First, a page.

Sunday, June 10, 2012

Ninth National Institute on the Civil False Claims Act and Qui Tam Enforcement

Last week, I attended the ABA's National Institute on Civil False Claims Act and Qui Tam Enforcement in Washington, D.C..  It was well attended and a worthwhile event overall.  A few observations:

  • The conference was attended by a great mix of people:  lots of plaintiff's counsel (a/k/a relators' counsel), defense counsel, a number of attorneys from state attorneys' general or state Medicaid Fraud Control Units, and a number of federal investigators and counsel from federal agencies.  Unlike conferences such as the ABA's White Collar Crime which are huge with nearly a 1,000 attendees, this conference is still quite small (I would estimate around 200+) and there was a very collegial atmosphere.
  •  As with the attendees, so too with the panels as they were always had a mix of defense counsel, relators' counsel, and various government representatives usually from the a U.S. Attorney's Office or Department of Justice.  Most panels provided a very broad perspective.
  • Joyce Branda, now Acting Deputy Attorney General for the Civil Division and chair of the first panel, noted that 600 False Claims Act/Qui Tam cases were being filed each year, 2/3 of them health care related, though she said that "other areas were developing."  Branda further observed that the government intervenes in 22% of qui tam cases and that percentage has "held steady over the years."
  •  Dan Anderson, co-chair of the Institute and Deputy Director of the Commercial Litigation  Branch of DOJ's Civil Division, told the conference "we are doing much more with much less.  We are doing the best we can  and are stretched very thin."
  • More than one speaker discussed the increased use  of Civil Investigative Demands ("CIDs"):  a very effective investigative tool that allows the government prior to intervening in a qui tam case to conduct depositions and obtain interrogatories and the production of documents.  Prior to the recent amendments of the False Claims Act, the Attorney General had to personally approve the issuance of a CID, but their use has now been liberalized and they are now being issued by DOJ-Civil as well as U.S. Attorneys.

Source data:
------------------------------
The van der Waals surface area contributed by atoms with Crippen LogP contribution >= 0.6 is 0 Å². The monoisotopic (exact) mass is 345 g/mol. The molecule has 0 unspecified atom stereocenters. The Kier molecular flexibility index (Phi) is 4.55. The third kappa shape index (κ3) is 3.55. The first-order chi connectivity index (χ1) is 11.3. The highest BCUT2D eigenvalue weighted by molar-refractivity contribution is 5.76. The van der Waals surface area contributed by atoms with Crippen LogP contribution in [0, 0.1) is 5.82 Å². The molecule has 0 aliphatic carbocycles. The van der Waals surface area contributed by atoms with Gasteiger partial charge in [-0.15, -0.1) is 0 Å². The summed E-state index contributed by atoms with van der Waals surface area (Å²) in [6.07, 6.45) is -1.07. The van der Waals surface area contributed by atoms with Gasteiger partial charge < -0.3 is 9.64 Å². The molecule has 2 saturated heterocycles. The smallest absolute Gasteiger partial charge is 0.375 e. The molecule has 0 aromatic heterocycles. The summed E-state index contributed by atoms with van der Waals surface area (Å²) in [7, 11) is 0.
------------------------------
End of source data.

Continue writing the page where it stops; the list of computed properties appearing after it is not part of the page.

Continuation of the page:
•  29 states have passed False Claims Act statutes.  The panel on State Qui Tam Enforcement was one of the best.
  •  John Boese, conference co-chair and author of a leading treatise on the False Claims Act, observed rather critically that the False Claims Act has become not just a statute to sanction those making false claims, but with the False Claims Act "jurisprudence being dominated by false certification claims," it is increasingly used as an "enforcement mechanism" for compelling compliance with governmental regulations.  He gave the example of a bid protest.  In the past, he explained, a losing bidder might challenge the legitimacy of a competitor's bid; now, they file an FCA/qui tam claim.
  • Panelist Peter Hutt II of Akin Gump noted that  non-intervened qui tam cases impose very real and substantial costs on the businesses as a result of the discovery that stems from such suits.  Invited to say what he would change about the False Claims Act, he argued that there was too many meritless qui tam suits and that such suits resulted from the "over-incentive" of damages presently allowed under the FCA.  To discourage meritless suits, Hutt argued that real fee shifting should be introduced and that it should apply not just to the relator but to a relator's counsel as well.  He also argued for a cap on relators' recoveries. Hutt's comments about meritless suits brought an interesting reaction from other panelists. The relators' counsel on the panel did not believe meritless qui cases were a problem, but they also discussed that they carefully review potential qui tam cases and only file a handful of the cases they review.  Speaking for herself, an Assistant U.S. Attorney from the Northern District of California who handles FCA/qui tam cases argued that if qui tam cases had been investigated and found to be without merit, then they should be dismissed by the government as permitted by the statute --though she did not cite any instances of that occurring.  Boese argued that since dismissals of qui tam required hearings and that such hearings had often been hotly contested by relators, DOJ rarely exercised its authority to dismiss.
A. Brian Albritton
June 10, 2012

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